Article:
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The first time Ive seen this ship I fell in love to her. Its a little ship of the line - maybe the smallest SoL the dutch ever bothered to launch. (her class at least). But there appears to be no plans whatsoever.

There are several plans of 50 gun SoLs but most of them just dont have the flavor of this particular vessel.

https://www.rijksmuseum.nl/en/collection/NG-MC-656

If the real plans dont exist Id really love to see a 44 gun twodecker without any ewatherdeck guns. Means there is no prominent forecastle or quarterdeck. The image above has those two parts very suttle. Nothing "in your face" about it imo. Her sides look very clean.

 

Maybe someone has plans to her or maybe knows some more about this class of ships. I am eager to learning more about her!

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A very beautiful ship. It would be interesting to see more ships of older design in-game. My only worry is that they suffer from the blight of being too high out of the water for its own good. That is, presenting too large a target and not having the firepower or armour to make up for it.

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its a small vessel. main armament are 12pd guns on the main gundeck and 9pd on the upper deck.

an interesting mix imo. just enough to be a pain to the other frigates - small enough to maybe be a good turning vessel.

 

brits used a full 24pd carro layout on her btw. insanely crazy

Edited by BungeeLemming
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I'm pretty sure Hector had an 18lb maindeck in Dutch service, the RN record lists her as a troopship when the 12 pdrs were fitted, and Hector is about the same size as British 18 pdr 44s.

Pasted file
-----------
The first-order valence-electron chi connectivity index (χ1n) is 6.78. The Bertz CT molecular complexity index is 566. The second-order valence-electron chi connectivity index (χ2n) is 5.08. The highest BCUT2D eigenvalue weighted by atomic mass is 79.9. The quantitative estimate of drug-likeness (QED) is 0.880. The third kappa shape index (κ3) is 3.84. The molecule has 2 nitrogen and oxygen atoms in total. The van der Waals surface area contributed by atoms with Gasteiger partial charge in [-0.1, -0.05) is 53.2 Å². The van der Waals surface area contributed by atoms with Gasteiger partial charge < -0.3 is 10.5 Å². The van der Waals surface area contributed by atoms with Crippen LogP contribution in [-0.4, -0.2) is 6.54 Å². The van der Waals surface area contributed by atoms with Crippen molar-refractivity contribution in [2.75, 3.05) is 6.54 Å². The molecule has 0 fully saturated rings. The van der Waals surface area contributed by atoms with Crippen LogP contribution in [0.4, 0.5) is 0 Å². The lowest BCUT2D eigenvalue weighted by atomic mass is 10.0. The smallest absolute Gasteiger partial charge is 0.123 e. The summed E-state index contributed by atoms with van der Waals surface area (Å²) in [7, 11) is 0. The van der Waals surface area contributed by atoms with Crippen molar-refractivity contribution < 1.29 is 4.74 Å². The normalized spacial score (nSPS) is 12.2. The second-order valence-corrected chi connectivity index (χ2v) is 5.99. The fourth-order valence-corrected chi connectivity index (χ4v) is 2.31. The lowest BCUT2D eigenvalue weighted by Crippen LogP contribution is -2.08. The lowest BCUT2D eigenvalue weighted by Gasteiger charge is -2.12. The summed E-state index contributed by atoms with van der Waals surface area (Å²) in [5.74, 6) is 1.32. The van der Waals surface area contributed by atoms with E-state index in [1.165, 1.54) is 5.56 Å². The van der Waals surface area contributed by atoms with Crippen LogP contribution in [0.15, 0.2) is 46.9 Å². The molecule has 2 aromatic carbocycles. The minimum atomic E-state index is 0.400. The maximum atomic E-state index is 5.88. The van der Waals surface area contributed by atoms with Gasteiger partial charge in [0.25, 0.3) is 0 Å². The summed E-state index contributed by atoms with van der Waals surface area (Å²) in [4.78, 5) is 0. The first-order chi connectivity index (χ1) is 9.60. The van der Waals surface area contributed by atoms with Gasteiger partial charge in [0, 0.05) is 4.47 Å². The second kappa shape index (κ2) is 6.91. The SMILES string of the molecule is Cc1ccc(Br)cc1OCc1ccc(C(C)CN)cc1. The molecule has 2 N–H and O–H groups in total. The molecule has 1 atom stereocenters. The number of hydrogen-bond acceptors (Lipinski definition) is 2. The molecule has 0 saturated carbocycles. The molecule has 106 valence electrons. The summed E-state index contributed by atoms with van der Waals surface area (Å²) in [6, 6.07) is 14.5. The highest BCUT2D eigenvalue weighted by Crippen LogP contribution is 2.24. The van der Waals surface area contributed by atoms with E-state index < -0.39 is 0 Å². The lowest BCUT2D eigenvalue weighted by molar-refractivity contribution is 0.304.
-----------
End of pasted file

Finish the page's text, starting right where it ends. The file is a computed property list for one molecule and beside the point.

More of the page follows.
A 12 pdr ship would have been hopelessly obsolescent even in 1784, where 18 pdr types were still somewhat useful as small cheap vessels that outgunned most frigates.

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hmm.. this one is as close as it gets.. At least for the time I spend looking through your link, wind. There are a few matches with just a bit more guns.

https://www.sa.dk/ao-soegesider/da/billedviser?epid=17149179#208788,39522283

Overall its a gold mine for interesting and beautiful plans.

big question for me: How to get information about thi? Its plan A668 - where can I look for details?..

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1 hour ago, BungeeLemming said:

hmm.. this one is as close as it gets.. At least for the time I spend looking through your link, wind. There are a few matches with just a bit more guns.

https://www.sa.dk/ao-soegesider/da/billedviser?epid=17149179#208788,39522283

Overall its a gold mine for interesting and beautiful plans.

big question for me: How to get information about thi? Its plan A668 - where can I look for details?..

The only way that i know of is to buy the book or the series from the Danish Museum/Archives (i think) that has a detailed list of all the plans. 

(The link is random): https://fkb.dk/ting/object/870970-basis%3A28635370

Title:

Orlogsflådens skibe gennem 500 år
Den dansk-norske flåde 1510-1814 og den danske flåde 1814-2010.

Author : Henrik Christiansen
ISBN : 978 87 89022 78 5
Published : 2010
Pages : 253+305+279

Or if you are lucky through here: http://www.orlogsbasen.dk/enkel.htm Its in danish but you'll manage. Some of the entries include the coding. For example:

 

wu5B2bt.png

 

And then you can use Wind's link. I had another one with the full list but i've lost it. Here the link for the example: https://www.sa.dk/ao-soegesider/da/billedviser?epid=17149179#208161,39521644

Usually plans with the format a1198a,a1198b, etc are of the same ship but that's not always the case. Try and read the inscriptions. Sometimes the name,the date and other info are readable so it will help you with not mixing them up. 

Hope that helps. Good luck!

 

Edited by Sella22